2459916.500000000 = A.D. 2022-Dec-03 00:00:00.0000 (CT)
1.357796530286104E+06 -5.340761458326381E+04 -3.117957726829686E+04
-9.802716335062548E-04 1.565705785929941E-02 -1.077297045285839E-04
4.533817068543462E+00 1.359204163100999E+06 -1.592002604514373E-03
$$EOE

The boldfaced, italicized number represents the Sun / solar system barycenter distance (km) on that date.


In the simulation, editing Jupiter, and setting its mass to 0 demonstrates that Jupiter is responsible for the majority of wobble.
http://orbitsimulator.com/BA/sbc5.GIF

Saturn is the next strongest perturber. Additionally, setting its mass to 0 shows:
http://orbitsimulator.com/BA/sbc6.GIF

The next strongest perturber is Neptune. Additionally, setting its mass to 0 causes the Sun's motion around the solar system barycenter to trace a circle around its barycenter. Uranus is responsible for this circle. The Sun's period around the barycenter and Uranus' period around the barycenter match.
http://orbitsimulator.com/BA/sbc7.GIF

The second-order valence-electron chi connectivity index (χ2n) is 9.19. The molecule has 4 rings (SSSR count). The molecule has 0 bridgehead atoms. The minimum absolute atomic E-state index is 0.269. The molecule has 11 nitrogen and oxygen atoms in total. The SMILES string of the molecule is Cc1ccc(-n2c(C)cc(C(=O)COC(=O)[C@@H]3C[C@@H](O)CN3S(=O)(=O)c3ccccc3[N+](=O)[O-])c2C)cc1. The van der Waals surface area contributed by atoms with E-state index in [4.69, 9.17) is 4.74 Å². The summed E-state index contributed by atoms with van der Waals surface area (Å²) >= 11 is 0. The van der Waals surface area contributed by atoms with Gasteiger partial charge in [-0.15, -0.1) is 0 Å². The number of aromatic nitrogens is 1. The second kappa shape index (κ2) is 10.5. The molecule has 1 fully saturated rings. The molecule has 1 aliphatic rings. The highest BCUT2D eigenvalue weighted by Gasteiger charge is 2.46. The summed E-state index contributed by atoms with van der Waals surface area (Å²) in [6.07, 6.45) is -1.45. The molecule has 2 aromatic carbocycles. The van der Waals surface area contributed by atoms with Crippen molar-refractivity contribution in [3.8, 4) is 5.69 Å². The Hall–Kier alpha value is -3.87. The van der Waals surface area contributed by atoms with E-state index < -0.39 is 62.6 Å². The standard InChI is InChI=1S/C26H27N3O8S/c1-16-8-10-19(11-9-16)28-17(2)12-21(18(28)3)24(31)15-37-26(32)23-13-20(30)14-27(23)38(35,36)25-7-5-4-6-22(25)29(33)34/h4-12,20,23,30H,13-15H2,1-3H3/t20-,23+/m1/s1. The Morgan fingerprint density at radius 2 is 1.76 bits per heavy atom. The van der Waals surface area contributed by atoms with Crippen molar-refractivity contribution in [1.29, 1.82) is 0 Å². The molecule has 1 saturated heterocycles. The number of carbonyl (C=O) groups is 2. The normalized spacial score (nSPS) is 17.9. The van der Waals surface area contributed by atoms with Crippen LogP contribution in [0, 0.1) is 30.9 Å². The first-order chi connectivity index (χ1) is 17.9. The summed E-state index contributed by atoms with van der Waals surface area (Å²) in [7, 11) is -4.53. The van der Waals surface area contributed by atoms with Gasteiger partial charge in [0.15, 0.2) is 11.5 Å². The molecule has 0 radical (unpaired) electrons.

Zooming in exposes the effects of the smaller planets on the Uranus-induced circle.
http://orbitsimulator.com/BA/sbc8.GIF

Setting Uranus' mass to 0 eliminates the Uranus-induced wobble. The Sun's center now appears to rest on the solar system barycenter.
http://orbitsimulator.com/BA/sbc9.GIF

But zooming in further exposes the influences of the remaining planets on the solar system barycenter: The Earth/Moon system is responsible for the majority of the wobble
http://orbitsimulator.com/BA/sbc10.GIF

Setting the Earth/Moon mass to 0 leaves Venus as the most significant perturber. It has the following influence:
http://orbitsimulator.com/BA/sbc11.GIF

Setting Venus' mass to 0 leaves Mercury, Mars, and Pluto as the sole perturbers. They cause the center of the Sun to trace the following path around the solar system barycenter:
http://orbitsimulator.com/BA/sbc12.GIF

Zooming in for a clearer view, the effects of Mercury and Mars are seen. Pluto's effects is simply pulling this pattern off-center. If left to run for a quarter century of sim time, the entire pattern would trace a circle around the center of the screen:
http://orbitsimulator.com/BA/sbc13.GIF

Setting Mars, which is now the most significant perturber, to 0 shows Mercury's influence causing the center of the Sun to trace circles around the solar system barycenter:
http://orbitsimulator.com/BA/sbc14.GIF

Letting this simulation run for half of a Pluto orbit exposes Pluto's influence on the solar system barycenter.
http://orbitsimulator.com/BA/sbc15.GIF
 

wolram

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Thankyou everyone, the links you provided etc have been most interesting,
i imagine the seasoned space pilot would have to know his orbits. :biggrin: